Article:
As introduced in the Control and Evaluations Part 1 module of this course, the special literal None is used to specify nothing (i.e. no value at all) or a null value, and is a data type in its own right (of type NoneType).

When applied to Python functions, if a Python function either does not contain a return statement, or the return statements are never executed given conditional logic within the function body, then the Python function will actually return None, as follows:


# Define a function that does not return a value
def my_logging_function(message):
print(message)

# Call this function and examine the type that it returns
log = my_logging_function("01/09/2020 00:01 - Audit Log 1")
print(type(log))

##### 1.11. Function Recursion

Function recursion enables functions to call themselves. Function recursion is commonly used to evaluate mathematical structures such as mathematical and statistical sequences in an elegant manner. However, and especially for beginner software engineers, function recursion is quite difficult to get right initially and developers may end up creating never-ending functions that incrementally require more CPU and/or memory resources until the limits of your hardware is reached and your system becomes unresponsive. Therefore it is important to understand beforehand, when designing the function and before writing any code, when the recursion should stop.

In the following example, we define a function that uses function recursion to calculate the Nth element in the Fibonacci sequence.


# Calculate the Nth element in Fibonacci sequence using function recursion
def fibonacci_sequence(n):
if n <= 1:
return n
else:
return(fibonacci_sequence(n-1) + fibonacci_sequence(n-2))

# Calculate the Nth element in the Fibonacci sequence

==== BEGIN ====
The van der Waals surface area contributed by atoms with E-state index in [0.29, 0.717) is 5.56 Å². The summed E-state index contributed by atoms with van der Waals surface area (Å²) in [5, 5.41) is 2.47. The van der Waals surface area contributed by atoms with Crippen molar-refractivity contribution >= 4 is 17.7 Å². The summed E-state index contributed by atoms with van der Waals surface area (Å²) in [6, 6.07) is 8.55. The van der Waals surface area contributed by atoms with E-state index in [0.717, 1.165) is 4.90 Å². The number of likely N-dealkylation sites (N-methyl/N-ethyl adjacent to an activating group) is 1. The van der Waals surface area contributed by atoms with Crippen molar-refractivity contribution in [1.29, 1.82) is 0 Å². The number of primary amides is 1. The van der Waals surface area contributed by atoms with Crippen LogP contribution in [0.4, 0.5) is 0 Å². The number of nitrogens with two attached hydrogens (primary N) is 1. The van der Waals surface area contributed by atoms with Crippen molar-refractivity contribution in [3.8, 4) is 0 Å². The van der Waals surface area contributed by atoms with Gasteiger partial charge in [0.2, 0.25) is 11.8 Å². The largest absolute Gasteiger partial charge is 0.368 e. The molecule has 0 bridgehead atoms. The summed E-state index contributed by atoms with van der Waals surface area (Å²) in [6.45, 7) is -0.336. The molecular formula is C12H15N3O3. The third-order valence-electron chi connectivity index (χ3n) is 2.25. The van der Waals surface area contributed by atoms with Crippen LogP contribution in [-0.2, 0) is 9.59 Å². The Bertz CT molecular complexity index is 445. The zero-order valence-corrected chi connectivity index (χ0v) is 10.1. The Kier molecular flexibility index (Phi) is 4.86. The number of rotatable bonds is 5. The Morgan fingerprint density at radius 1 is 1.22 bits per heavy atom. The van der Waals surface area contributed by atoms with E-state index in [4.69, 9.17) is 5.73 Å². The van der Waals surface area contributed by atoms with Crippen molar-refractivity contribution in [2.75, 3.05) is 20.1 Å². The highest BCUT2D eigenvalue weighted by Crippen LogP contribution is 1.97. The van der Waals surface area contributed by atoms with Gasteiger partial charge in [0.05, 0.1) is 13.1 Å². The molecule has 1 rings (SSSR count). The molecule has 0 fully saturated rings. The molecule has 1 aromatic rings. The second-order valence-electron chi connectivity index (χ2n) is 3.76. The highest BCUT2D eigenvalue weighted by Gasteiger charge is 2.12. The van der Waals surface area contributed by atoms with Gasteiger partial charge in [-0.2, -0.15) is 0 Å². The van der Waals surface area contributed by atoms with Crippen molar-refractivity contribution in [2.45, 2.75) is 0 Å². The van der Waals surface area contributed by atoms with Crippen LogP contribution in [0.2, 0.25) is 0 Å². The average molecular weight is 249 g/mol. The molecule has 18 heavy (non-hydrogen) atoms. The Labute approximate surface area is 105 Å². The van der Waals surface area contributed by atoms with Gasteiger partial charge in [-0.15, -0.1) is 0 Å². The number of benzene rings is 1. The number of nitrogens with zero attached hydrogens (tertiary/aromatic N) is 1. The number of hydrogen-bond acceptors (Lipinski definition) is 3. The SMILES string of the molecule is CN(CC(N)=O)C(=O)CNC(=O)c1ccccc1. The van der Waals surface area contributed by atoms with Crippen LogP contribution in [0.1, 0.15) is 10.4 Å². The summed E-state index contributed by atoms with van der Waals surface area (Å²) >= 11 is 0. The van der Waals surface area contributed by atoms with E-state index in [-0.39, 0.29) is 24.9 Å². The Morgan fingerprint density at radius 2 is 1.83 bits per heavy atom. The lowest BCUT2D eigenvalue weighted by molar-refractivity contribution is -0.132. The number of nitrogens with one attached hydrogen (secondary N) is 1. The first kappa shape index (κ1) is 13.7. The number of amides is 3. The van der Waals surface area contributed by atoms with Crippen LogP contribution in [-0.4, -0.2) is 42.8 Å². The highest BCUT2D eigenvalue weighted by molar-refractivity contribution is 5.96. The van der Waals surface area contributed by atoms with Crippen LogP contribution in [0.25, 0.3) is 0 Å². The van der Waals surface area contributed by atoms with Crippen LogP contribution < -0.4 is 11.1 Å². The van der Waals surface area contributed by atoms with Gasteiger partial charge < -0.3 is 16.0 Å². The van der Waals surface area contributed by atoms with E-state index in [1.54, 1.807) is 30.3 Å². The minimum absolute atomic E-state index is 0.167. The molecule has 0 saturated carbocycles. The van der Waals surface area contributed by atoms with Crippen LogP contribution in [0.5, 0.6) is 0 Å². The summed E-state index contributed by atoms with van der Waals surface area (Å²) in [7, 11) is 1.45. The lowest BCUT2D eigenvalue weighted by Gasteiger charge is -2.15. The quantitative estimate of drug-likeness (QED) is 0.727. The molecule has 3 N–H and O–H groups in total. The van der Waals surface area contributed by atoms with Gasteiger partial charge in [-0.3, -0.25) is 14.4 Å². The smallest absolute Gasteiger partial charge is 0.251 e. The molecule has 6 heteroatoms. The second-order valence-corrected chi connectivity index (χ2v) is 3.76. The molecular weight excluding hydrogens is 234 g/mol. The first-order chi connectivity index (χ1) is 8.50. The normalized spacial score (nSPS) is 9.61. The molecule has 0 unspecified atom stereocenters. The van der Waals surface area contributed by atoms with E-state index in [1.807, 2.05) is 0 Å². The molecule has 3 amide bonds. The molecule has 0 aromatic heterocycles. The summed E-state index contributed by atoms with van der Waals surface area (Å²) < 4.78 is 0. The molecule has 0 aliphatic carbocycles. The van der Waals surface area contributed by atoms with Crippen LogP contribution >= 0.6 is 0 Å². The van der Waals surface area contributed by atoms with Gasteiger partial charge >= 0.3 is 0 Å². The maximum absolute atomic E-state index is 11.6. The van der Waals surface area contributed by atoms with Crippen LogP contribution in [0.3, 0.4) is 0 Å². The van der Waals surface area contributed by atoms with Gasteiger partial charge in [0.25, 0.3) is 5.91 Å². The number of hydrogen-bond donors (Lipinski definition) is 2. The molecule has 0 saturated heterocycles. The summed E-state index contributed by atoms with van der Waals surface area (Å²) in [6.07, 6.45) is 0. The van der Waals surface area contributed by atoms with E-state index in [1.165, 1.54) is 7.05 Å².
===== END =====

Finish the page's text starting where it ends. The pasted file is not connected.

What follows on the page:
print(fibonacci_sequence(10))

# Print the first N elements in the Fibonacci sequence
for num in range(0, 10):
print(fibonacci_sequence(num), end = ' ')

##### 1.12. Name Scope and Global Keyword

Variables that are created within the body of a function are not visible outside of that function. These variables are referred to as having local scope, and are deleted from memory once the function terminates and control is handed back to the calling application. This is demonstrated in the following example, where a NameError exception is raised when we attempt to access a variable with local scope outside of the function:


# Define a function that contains variables with local scope
def calculate_bmi(weight_kg, height_m):
weight_lb = weight_kg * 2.205
height_inches = height_m * 39.37
bmi = round((weight_lb / (height_inches * height_inches)) * 703, 2)
return bmi

# Try to access a variable with local scope
print(weight_lb)


On the other hand, variables that are created outside of a function have global scope and are consequently visible and may be used inside the function body, as follows:


# Define the kg to lb ratio
kg_lb = 2.205

# Define the metres to inches ratio
m_inches = 39.37

# Define a function that uses variables created outside of the function
def calculate_bmi(weight_kg, height_m):
weight_lb = weight_kg * kg_lb
height_inches = height_m * m_inches
bmi = round((weight_lb / (height_inches * height_inches)) * 703, 2)
return bmi

# Call this function
print(calculate_bmi(weight_kg = 81.6, height_m = 1.85))


In the previous example, we were able to use the variables kg_lb and m_inches within the function body as they had global scope. However we are not able to modify the values assigned to these variables within the function body, as demonstrated in the following example:


# Define variables with global scope
x = 1
y = 2

# Define a simple function
def sum():
x = 10
y = 20
return x + y

# Print the value of x
print(sum())
print(x)